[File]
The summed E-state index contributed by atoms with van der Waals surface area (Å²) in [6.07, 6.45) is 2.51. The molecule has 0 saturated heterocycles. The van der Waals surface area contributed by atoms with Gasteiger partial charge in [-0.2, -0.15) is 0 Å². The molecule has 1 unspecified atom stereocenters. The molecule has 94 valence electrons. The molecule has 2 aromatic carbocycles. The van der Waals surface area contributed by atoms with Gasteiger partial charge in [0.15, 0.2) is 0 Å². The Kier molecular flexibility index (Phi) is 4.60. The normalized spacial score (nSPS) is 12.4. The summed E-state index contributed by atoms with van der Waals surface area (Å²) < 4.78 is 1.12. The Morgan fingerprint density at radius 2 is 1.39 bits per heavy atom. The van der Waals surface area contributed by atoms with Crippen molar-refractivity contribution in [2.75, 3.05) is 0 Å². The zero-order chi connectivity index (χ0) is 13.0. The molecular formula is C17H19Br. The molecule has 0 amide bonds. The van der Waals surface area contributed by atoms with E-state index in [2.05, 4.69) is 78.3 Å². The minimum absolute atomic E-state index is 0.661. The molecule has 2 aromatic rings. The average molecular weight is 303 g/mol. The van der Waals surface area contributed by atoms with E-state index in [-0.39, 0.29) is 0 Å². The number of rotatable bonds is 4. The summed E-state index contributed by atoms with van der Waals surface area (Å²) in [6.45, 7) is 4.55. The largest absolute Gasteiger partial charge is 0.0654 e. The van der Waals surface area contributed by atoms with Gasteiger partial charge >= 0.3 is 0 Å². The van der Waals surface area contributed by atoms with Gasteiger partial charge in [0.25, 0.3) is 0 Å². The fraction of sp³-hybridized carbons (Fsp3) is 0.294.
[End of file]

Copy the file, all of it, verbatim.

The summed E-state index contributed by atoms with van der Waals surface area (Å²) in [6.07, 6.45) is 2.51. The molecule has 0 saturated heterocycles. The van der Waals surface area contributed by atoms with Gasteiger partial charge in [-0.2, -0.15) is 0 Å². The molecule has 1 unspecified atom stereocenters. The molecule has 94 valence electrons. The molecule has 2 aromatic carbocycles. The van der Waals surface area contributed by atoms with Gasteiger partial charge in [0.15, 0.2) is 0 Å². The Kier molecular flexibility index (Phi) is 4.60. The normalized spacial score (nSPS) is 12.4. The summed E-state index contributed by atoms with van der Waals surface area (Å²) < 4.78 is 1.12. The Morgan fingerprint density at radius 2 is 1.39 bits per heavy atom. The van der Waals surface area contributed by atoms with Crippen molar-refractivity contribution in [2.75, 3.05) is 0 Å². The zero-order chi connectivity index (χ0) is 13.0. The molecular formula is C17H19Br. The molecule has 0 amide bonds. The van der Waals surface area contributed by atoms with E-state index in [2.05, 4.69) is 78.3 Å². The minimum absolute atomic E-state index is 0.661. The molecule has 2 aromatic rings. The average molecular weight is 303 g/mol. The van der Waals surface area contributed by atoms with E-state index in [-0.39, 0.29) is 0 Å². The number of rotatable bonds is 4. The summed E-state index contributed by atoms with van der Waals surface area (Å²) in [6.45, 7) is 4.55. The largest absolute Gasteiger partial charge is 0.0654 e. The van der Waals surface area contributed by atoms with Gasteiger partial charge >= 0.3 is 0 Å². The van der Waals surface area contributed by atoms with Gasteiger partial charge in [0.25, 0.3) is 0 Å². The fraction of sp³-hybridized carbons (Fsp3) is 0.294.